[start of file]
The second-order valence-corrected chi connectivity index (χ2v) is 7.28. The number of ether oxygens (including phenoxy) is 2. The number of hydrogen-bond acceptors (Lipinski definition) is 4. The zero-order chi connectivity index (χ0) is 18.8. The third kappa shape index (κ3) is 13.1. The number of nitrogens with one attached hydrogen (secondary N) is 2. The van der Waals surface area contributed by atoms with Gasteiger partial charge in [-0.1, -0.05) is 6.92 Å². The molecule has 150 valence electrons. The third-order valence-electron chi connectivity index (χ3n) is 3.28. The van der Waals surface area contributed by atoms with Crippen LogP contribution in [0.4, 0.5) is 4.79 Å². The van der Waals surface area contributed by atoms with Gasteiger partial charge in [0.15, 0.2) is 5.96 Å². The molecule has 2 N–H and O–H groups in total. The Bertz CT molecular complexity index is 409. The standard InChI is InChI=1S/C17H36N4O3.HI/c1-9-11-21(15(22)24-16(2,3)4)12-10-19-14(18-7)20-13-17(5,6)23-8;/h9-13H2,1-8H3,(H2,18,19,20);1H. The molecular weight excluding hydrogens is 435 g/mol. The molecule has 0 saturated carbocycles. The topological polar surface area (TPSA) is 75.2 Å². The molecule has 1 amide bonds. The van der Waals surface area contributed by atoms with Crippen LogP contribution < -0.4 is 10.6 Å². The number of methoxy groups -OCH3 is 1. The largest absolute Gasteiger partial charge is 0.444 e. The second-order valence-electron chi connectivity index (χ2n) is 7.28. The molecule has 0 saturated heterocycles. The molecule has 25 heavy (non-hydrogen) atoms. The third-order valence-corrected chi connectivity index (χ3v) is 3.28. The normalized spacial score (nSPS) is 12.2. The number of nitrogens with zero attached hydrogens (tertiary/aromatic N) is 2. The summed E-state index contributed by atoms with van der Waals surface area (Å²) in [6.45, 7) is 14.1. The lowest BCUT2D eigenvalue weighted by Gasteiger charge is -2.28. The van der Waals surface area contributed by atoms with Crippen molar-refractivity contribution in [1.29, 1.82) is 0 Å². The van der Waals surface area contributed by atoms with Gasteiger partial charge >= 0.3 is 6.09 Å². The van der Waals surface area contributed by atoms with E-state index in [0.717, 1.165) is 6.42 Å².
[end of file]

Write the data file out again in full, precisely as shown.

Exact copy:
The second-order valence-corrected chi connectivity index (χ2v) is 7.28. The number of ether oxygens (including phenoxy) is 2. The number of hydrogen-bond acceptors (Lipinski definition) is 4. The zero-order chi connectivity index (χ0) is 18.8. The third kappa shape index (κ3) is 13.1. The number of nitrogens with one attached hydrogen (secondary N) is 2. The van der Waals surface area contributed by atoms with Gasteiger partial charge in [-0.1, -0.05) is 6.92 Å². The molecule has 150 valence electrons. The third-order valence-electron chi connectivity index (χ3n) is 3.28. The van der Waals surface area contributed by atoms with Crippen LogP contribution in [0.4, 0.5) is 4.79 Å². The van der Waals surface area contributed by atoms with Gasteiger partial charge in [0.15, 0.2) is 5.96 Å². The molecule has 2 N–H and O–H groups in total. The Bertz CT molecular complexity index is 409. The standard InChI is InChI=1S/C17H36N4O3.HI/c1-9-11-21(15(22)24-16(2,3)4)12-10-19-14(18-7)20-13-17(5,6)23-8;/h9-13H2,1-8H3,(H2,18,19,20);1H. The molecular weight excluding hydrogens is 435 g/mol. The molecule has 0 saturated carbocycles. The topological polar surface area (TPSA) is 75.2 Å². The molecule has 1 amide bonds. The van der Waals surface area contributed by atoms with Crippen LogP contribution < -0.4 is 10.6 Å². The number of methoxy groups -OCH3 is 1. The largest absolute Gasteiger partial charge is 0.444 e. The second-order valence-electron chi connectivity index (χ2n) is 7.28. The molecule has 0 saturated heterocycles. The molecule has 25 heavy (non-hydrogen) atoms. The third-order valence-corrected chi connectivity index (χ3v) is 3.28. The normalized spacial score (nSPS) is 12.2. The number of nitrogens with zero attached hydrogens (tertiary/aromatic N) is 2. The summed E-state index contributed by atoms with van der Waals surface area (Å²) in [6.45, 7) is 14.1. The lowest BCUT2D eigenvalue weighted by Gasteiger charge is -2.28. The van der Waals surface area contributed by atoms with Crippen molar-refractivity contribution in [1.29, 1.82) is 0 Å². The van der Waals surface area contributed by atoms with Gasteiger partial charge >= 0.3 is 6.09 Å². The van der Waals surface area contributed by atoms with E-state index in [0.717, 1.165) is 6.42 Å².